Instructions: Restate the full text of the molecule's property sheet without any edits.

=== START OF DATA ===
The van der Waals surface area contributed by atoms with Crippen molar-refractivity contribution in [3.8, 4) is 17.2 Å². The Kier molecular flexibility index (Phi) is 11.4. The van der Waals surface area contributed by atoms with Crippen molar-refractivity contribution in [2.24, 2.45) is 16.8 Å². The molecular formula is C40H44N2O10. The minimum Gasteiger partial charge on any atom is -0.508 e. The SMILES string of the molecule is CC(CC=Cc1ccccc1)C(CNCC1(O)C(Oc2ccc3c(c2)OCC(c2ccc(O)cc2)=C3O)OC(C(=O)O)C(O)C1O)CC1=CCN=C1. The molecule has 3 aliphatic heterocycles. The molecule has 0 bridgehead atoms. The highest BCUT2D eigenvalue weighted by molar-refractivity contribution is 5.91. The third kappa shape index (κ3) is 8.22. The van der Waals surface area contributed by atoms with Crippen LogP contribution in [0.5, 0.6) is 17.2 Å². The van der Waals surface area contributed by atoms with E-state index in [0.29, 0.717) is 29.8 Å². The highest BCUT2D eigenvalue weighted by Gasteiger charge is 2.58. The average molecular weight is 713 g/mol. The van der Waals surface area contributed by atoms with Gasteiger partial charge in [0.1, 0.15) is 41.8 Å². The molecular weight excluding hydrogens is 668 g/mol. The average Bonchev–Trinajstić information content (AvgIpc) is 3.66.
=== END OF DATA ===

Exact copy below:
The van der Waals surface area contributed by atoms with Crippen molar-refractivity contribution in [3.8, 4) is 17.2 Å². The Kier molecular flexibility index (Phi) is 11.4. The van der Waals surface area contributed by atoms with Crippen molar-refractivity contribution in [2.24, 2.45) is 16.8 Å². The molecular formula is C40H44N2O10. The minimum Gasteiger partial charge on any atom is -0.508 e. The SMILES string of the molecule is CC(CC=Cc1ccccc1)C(CNCC1(O)C(Oc2ccc3c(c2)OCC(c2ccc(O)cc2)=C3O)OC(C(=O)O)C(O)C1O)CC1=CCN=C1. The molecule has 3 aliphatic heterocycles. The molecule has 0 bridgehead atoms. The highest BCUT2D eigenvalue weighted by molar-refractivity contribution is 5.91. The third kappa shape index (κ3) is 8.22. The van der Waals surface area contributed by atoms with Crippen LogP contribution in [0.5, 0.6) is 17.2 Å². The van der Waals surface area contributed by atoms with E-state index in [0.29, 0.717) is 29.8 Å². The highest BCUT2D eigenvalue weighted by Gasteiger charge is 2.58. The average molecular weight is 713 g/mol. The van der Waals surface area contributed by atoms with Gasteiger partial charge in [0.1, 0.15) is 41.8 Å². The molecular weight excluding hydrogens is 668 g/mol. The average Bonchev–Trinajstić information content (AvgIpc) is 3.66.